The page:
Can you imagine being called a superachiever? Capes and lightning bolts immediately came to my mind when I heard the term. However, the authors do not shy away from bestowing this title to a myriad of interesting people featured in this book. I soon discovered that the moniker fits and the 36 people we meet in this book have indeed accomplished some completely superachievements.
The authors’ focus is, as the subtitle states, “How superachievers do what they do and how they do it so well”. How could you not want to find out more after a statement like that? And so began my ritual of reading one chapter a night.
I first flipped to the story about Mark Frauenfelder, founder and editor of ‘Boing, boing’, a blog of epic proportions. I chose to start here because the topic is high on my interest list, applicable to what I do and because the book is structured in a way that allowed me to. Rather than the traditional chronological chapter approach, this book compiles the stories of 36 different people into a short story format. You can simply pick up the book and turn to whatever person/story might be most intriguing to you at that moment and dive in.
The Art of Doing is written by wife and husband duo Camille Sweeney and Josh Gosfield. This creative couple put together a list of highly successful people that they wanted to learn what made them so successful. The compilation of people on the list covers a crazy range of occupations, status, age and field of expertise. It is this eclectic mix of people that makes the book all the more fascinating. I mean, you can read about an 11 year old girl who sailed around the world, a big game hunter, a rock star, a dog whisperer, or a cannabis cultivation expert —all in one book!
Life will pass you by if you don’t start 'doing'
"Okay, this is how life is. Now, how should it be? And go out and make that happen."
Although many paths can lead to success it is usually the one that requires the most ‘doing’ that will be most successful.
So many of these outstanding people spend oodles of time focusing on their longer term goal, but it is the day-to-day act of ‘doing’ that they are fiercely committed to. They may have tried various routes to get to the acting stage or to step across a high-wire suspended between New York’s World Trade Centre Towers, but always central to their method was this unrelenting dedication to do whatever it takes “to overcome the day-to-day struggle for achievement.”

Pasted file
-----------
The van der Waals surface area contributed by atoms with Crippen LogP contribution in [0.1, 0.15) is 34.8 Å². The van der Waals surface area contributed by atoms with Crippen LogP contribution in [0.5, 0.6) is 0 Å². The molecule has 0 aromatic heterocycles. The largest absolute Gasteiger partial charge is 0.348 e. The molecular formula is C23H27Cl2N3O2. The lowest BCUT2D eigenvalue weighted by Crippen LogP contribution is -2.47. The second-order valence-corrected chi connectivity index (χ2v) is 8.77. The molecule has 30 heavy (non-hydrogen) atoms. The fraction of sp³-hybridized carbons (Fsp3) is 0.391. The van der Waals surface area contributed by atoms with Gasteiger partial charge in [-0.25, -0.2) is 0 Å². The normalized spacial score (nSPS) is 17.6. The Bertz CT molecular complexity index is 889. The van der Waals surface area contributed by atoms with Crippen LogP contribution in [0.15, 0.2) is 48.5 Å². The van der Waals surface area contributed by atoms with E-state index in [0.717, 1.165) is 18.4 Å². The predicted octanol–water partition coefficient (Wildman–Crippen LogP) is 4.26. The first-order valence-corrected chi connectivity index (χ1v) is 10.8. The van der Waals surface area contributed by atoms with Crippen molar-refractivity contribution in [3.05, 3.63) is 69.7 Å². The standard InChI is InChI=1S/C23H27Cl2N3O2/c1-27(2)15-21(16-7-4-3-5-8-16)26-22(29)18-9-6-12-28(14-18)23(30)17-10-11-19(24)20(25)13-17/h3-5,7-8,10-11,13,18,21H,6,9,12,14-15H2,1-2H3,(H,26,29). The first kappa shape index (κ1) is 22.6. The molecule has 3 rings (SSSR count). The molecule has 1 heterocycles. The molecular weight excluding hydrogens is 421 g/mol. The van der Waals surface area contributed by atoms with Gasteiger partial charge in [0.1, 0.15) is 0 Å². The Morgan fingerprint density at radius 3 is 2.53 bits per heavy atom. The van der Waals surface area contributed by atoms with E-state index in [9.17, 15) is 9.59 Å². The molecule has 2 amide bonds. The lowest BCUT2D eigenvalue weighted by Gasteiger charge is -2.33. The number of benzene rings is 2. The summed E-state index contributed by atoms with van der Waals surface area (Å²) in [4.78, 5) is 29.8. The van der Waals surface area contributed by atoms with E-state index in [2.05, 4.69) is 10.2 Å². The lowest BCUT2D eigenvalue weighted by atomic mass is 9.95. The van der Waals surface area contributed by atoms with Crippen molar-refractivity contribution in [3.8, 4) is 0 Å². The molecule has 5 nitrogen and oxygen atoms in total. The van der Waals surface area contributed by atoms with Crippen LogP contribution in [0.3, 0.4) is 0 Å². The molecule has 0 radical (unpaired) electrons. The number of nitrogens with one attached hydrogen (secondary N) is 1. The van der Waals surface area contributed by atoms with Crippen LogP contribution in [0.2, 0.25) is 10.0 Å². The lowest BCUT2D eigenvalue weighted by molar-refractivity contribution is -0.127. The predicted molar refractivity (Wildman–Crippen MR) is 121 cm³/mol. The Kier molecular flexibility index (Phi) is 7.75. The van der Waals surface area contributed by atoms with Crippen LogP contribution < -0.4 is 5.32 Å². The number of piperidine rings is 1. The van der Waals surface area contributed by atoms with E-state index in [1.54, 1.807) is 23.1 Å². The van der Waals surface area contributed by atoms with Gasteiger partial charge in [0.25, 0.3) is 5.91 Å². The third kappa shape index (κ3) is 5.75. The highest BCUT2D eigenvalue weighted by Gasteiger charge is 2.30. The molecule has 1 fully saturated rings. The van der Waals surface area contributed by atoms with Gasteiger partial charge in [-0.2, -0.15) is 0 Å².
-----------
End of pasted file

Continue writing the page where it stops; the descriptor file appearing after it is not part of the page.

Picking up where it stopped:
Stop Trying So Hard
"The best way to write a bestseller is not to try to write a bestseller. Write the book that you want to read."
I loved this quote as it really made me step back and assess whether I was trying too hard on some of my projects. Whether we are an aspiring author or a corporate executive, I believe a tell tale sign that we are trying too hard is that we begin to lose the joy of whatever it is we are doing. And as we lose the joy, success quickly marches the other way. More than one of these superachieving people referred to finding or creating that thing that doesn’t exist yet, but that YOU wish did. If you are completely jazzed by something and can’t seem to go through a day without acting on it, then it won’t feel like you are trying but rather ‘doing’.
One of baseball’s favorite, iconic player Yogi Berra talks about “playing loose and having fun.” He came to realize that, for him, when he was playing ball he couldn’t think and hit the ball at the same time. Over analyzing or trying too hard can remove what can magically happen when you let go and allow it to happen naturally.
Prepare, prepare, prepare
"Make practice a dress rehearsal. You can’t just go walk out into the woods with a weapon and hope for something to happen. You have to prepare."
Martina Navratilova, the tennis legend whose record-breaking career spanned four decades, says that during practice she will try to get as close as possible to the whole feeling of a match, “the feeling and emotion of a racket in my hand, the physical stroke of hitting a ball, so when I played a match I didn’t have to create a physical and mental edge. I just had to recall it.” Clearly pretending is more than just a child’s game.
Most of the people highlighted in the book speak of deliberate, intentional preparation. Ken Jennings, game show winner with earnings of $3.6 million and the longest running Jeopardy contestant, would actually set up his living room to resemble the show’s stage. He even created a makeshift buzzer from his toddler’s Fisher-Price ring-stack toy. It would be when he turned on Jeopardy that he began his preparation for the real thing as he played along with the show calling out the answers to his TV set. It may sound crazy, but it is hard to argue with the results.
Throughout the book are many captivating stories. Often, as I skipped around from chapter to chapter, I would be inspired by what I read. In fact, my ‘spidey’ senses tingled from reading about how many of these people encountered day-to-day struggles, just like you and I, and yet were able to find their own individual artistry to channel super achievements. Capes not required.